Etymology
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Words related to let

late (adj.)

Old English læt "occurring after the customary or expected time," originally "slow, sluggish, slack, lax, negligent," from Proto-Germanic *lata- (source also of Old Norse latr "sluggish, lazy," Middle Dutch, Old Saxon lat, Dutch laat, German laß "idle, weary," Gothic lats "weary, sluggish, lazy," latjan "to hinder"), from PIE *led- "slow, weary," from root *‌‌lē- "to let go, slacken."

From mid-13c. as "occurring in the latter part of a period of time." From c. 1400 as "being or occurring in the near, or not too distant, past; recent" (of late). From this comes the early 15c. sense "recently dead, not many years dead" (as in the late Mrs. Smith). Of menstruation, attested colloquially from 1962. Expression better late than never is attested from late 15c. As an adverb, from Old English late "slowly."

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*‌‌lē- 

Proto-Indo-European root meaning "to let go, slacken." 

It forms all or part of: alas; allegiance; lassitude; last (adj.) "following all others;" late; latter; lenient; lenitive; lenity; let (v.) "allow;" let (n.) "stoppage, obstruction;" liege.

It is the hypothetical source of/evidence for its existence is provided by: Greek ledein "to be weary;" Latin lenis "mild, gentle, calm," lassus "faint, weary;" Lithuanian lėnas "quiet, tranquil, tame, slow," leisti "to let, to let loose;" Old Church Slavonic lena "lazy," Old English læt "sluggish, slow," lætan "to leave behind."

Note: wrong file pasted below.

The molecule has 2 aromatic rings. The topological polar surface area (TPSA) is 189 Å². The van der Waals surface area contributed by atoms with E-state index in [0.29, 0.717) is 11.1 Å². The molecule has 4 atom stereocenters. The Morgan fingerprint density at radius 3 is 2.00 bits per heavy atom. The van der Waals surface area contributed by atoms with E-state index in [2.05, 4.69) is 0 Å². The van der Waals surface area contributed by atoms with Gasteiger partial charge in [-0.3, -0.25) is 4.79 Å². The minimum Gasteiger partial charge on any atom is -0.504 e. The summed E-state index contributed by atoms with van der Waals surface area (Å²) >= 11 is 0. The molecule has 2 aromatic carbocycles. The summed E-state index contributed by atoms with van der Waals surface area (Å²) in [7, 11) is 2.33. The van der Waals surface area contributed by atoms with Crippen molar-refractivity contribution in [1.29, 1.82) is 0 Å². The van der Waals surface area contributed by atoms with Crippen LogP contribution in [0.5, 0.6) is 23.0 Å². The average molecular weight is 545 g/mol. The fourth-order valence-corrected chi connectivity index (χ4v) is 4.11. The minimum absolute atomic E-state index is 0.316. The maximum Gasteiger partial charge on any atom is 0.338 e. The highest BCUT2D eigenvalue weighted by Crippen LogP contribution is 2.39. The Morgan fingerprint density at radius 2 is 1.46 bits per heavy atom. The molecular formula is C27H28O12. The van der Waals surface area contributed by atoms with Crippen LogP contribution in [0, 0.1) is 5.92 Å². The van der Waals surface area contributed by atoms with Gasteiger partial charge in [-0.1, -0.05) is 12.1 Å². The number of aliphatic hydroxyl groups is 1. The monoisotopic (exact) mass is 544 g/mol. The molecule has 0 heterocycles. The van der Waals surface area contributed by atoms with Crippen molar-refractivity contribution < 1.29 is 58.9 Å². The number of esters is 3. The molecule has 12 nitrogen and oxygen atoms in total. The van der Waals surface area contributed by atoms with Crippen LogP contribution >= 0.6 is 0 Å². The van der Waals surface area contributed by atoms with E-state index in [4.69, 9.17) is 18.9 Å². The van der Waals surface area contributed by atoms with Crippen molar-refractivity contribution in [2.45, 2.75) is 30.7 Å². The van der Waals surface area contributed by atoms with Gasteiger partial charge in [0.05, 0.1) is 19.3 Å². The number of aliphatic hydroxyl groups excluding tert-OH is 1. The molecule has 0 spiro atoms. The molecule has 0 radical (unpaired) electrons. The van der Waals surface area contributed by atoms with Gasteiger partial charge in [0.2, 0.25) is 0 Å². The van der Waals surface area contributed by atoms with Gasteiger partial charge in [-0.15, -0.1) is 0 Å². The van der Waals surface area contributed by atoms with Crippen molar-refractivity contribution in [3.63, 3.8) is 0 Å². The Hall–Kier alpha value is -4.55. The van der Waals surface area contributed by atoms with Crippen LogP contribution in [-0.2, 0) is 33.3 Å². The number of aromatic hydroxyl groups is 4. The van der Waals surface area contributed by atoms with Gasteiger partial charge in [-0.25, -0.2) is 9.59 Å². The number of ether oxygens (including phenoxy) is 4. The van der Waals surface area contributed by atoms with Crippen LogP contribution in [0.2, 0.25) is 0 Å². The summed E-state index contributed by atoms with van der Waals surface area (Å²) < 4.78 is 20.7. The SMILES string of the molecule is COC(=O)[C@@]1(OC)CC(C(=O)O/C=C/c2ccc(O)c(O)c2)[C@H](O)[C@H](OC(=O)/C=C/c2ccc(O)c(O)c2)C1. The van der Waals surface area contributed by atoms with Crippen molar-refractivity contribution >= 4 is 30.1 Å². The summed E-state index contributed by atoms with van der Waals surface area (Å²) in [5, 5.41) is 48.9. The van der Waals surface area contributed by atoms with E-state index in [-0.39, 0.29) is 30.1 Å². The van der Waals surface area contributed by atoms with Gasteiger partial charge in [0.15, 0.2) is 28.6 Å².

inlet (n.)
"narrow opening into a coast, arm of the sea," 1570s, said by old sources to be originally a Kentish term; a special use of Middle English inlate "passage or opening by which an enclosed place may be entered" (c. 1300), from inleten "to let in" (early 13c.), from in + let (v.).
leet (n.1)
in reference to special court proceedings, late 13c., from Anglo-French lete, Anglo-Latin leta, of unknown origin; OED suggests possible connection to let (v.).
let-down (n.)
also letdown, "a disappointment," 1768, from let (v.) + down (adv.). The verbal phrase is from mid-12c. in a literal sense "cause to be lowered," of drawbridges, etc.; figuratively by 1754.
letter (n.2)
"one who lets" in any sense, c. 1400, agent noun from let (v.).
letting (n.)
"action of allowing movement or passage of something," early 15c., verbal noun from let (v.). Archaic or legalese meaning "delay, hindrance" is late Old English, from let (n.).
outlet (n.)

"place or opening by which anything is let out or escapes," mid-13c., "a river mouth," from out- + let (v.). Electrical wiring sense, "socket that connects a device to an electricity supply," is attested from 1892. The commercial sense of "a market for the sale of any product" is by 1889; that of "a retail store disposing of a manufacturer's products" is attested by 1933. Figurative sense "means of relief or discharge" is from 1620s.

sublet (v.)
1766, from sub- + let (v.).
spoil-sport (n.)

1786, from verbal phrase (attested by 1711) in reference to one who "ruins" the "fun;" see spoil (v.) + sport (n.). Compare Chaucer's letgame "hinderer of pleasure" (late 14c.), from obsolete verb let (Middle English letten) "hinder, prevent, stop" (see let (n.)). Another old word for it was addle-plot "person who spoils any amusement" (1690s; see addle).